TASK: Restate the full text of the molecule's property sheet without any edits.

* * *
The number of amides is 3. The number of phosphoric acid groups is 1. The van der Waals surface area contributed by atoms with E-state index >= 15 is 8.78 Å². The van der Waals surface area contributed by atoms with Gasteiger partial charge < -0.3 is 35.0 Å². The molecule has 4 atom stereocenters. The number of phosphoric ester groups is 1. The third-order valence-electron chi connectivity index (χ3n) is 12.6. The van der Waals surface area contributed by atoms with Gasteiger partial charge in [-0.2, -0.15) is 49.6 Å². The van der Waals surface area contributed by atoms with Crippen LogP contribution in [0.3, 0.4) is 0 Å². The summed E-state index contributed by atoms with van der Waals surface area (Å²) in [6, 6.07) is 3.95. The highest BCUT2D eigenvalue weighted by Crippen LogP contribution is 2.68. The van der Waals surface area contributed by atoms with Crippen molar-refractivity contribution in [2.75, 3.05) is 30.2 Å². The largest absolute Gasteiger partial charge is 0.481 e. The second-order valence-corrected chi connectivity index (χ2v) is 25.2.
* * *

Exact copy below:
The number of amides is 3. The number of phosphoric acid groups is 1. The van der Waals surface area contributed by atoms with E-state index >= 15 is 8.78 Å². The van der Waals surface area contributed by atoms with Gasteiger partial charge < -0.3 is 35.0 Å². The molecule has 4 atom stereocenters. The number of phosphoric ester groups is 1. The third-order valence-electron chi connectivity index (χ3n) is 12.6. The van der Waals surface area contributed by atoms with Gasteiger partial charge in [-0.2, -0.15) is 49.6 Å². The van der Waals surface area contributed by atoms with Crippen LogP contribution in [0.3, 0.4) is 0 Å². The summed E-state index contributed by atoms with van der Waals surface area (Å²) in [6, 6.07) is 3.95. The highest BCUT2D eigenvalue weighted by Crippen LogP contribution is 2.68. The van der Waals surface area contributed by atoms with Crippen molar-refractivity contribution in [2.75, 3.05) is 30.2 Å². The largest absolute Gasteiger partial charge is 0.481 e. The second-order valence-corrected chi connectivity index (χ2v) is 25.2.